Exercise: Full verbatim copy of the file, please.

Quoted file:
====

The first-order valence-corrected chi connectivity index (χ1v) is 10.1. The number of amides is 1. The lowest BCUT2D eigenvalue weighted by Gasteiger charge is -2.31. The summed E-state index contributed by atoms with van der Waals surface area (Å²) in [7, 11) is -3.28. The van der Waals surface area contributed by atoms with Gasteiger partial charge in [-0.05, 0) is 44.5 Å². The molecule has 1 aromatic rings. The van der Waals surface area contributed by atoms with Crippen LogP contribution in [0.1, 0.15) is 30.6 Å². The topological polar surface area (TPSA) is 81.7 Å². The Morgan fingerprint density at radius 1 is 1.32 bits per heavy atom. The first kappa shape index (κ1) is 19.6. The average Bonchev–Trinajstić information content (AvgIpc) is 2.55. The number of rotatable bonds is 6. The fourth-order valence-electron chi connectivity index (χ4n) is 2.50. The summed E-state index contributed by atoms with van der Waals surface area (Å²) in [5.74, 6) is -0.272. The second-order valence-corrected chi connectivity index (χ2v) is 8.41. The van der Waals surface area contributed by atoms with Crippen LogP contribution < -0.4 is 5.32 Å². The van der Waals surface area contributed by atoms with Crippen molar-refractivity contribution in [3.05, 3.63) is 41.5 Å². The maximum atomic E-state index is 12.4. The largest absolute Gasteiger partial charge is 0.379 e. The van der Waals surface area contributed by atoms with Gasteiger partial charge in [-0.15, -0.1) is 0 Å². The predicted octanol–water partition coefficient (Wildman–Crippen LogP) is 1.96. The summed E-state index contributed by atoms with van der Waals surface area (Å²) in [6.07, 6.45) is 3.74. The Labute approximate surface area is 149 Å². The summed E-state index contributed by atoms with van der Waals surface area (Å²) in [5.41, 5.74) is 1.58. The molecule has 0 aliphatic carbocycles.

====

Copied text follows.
The first-order valence-corrected chi connectivity index (χ1v) is 10.1. The number of amides is 1. The lowest BCUT2D eigenvalue weighted by Gasteiger charge is -2.31. The summed E-state index contributed by atoms with van der Waals surface area (Å²) in [7, 11) is -3.28. The van der Waals surface area contributed by atoms with Gasteiger partial charge in [-0.05, 0) is 44.5 Å². The molecule has 1 aromatic rings. The van der Waals surface area contributed by atoms with Crippen LogP contribution in [0.1, 0.15) is 30.6 Å². The topological polar surface area (TPSA) is 81.7 Å². The Morgan fingerprint density at radius 1 is 1.32 bits per heavy atom. The first kappa shape index (κ1) is 19.6. The average Bonchev–Trinajstić information content (AvgIpc) is 2.55. The number of rotatable bonds is 6. The fourth-order valence-electron chi connectivity index (χ4n) is 2.50. The summed E-state index contributed by atoms with van der Waals surface area (Å²) in [5.74, 6) is -0.272. The second-order valence-corrected chi connectivity index (χ2v) is 8.41. The van der Waals surface area contributed by atoms with Crippen LogP contribution < -0.4 is 5.32 Å². The van der Waals surface area contributed by atoms with Crippen molar-refractivity contribution in [3.05, 3.63) is 41.5 Å². The maximum atomic E-state index is 12.4. The largest absolute Gasteiger partial charge is 0.379 e. The van der Waals surface area contributed by atoms with Gasteiger partial charge in [-0.15, -0.1) is 0 Å². The predicted octanol–water partition coefficient (Wildman–Crippen LogP) is 1.96. The summed E-state index contributed by atoms with van der Waals surface area (Å²) in [6.07, 6.45) is 3.74. The Labute approximate surface area is 149 Å². The summed E-state index contributed by atoms with van der Waals surface area (Å²) in [5.41, 5.74) is 1.58. The molecule has 0 aliphatic carbocycles.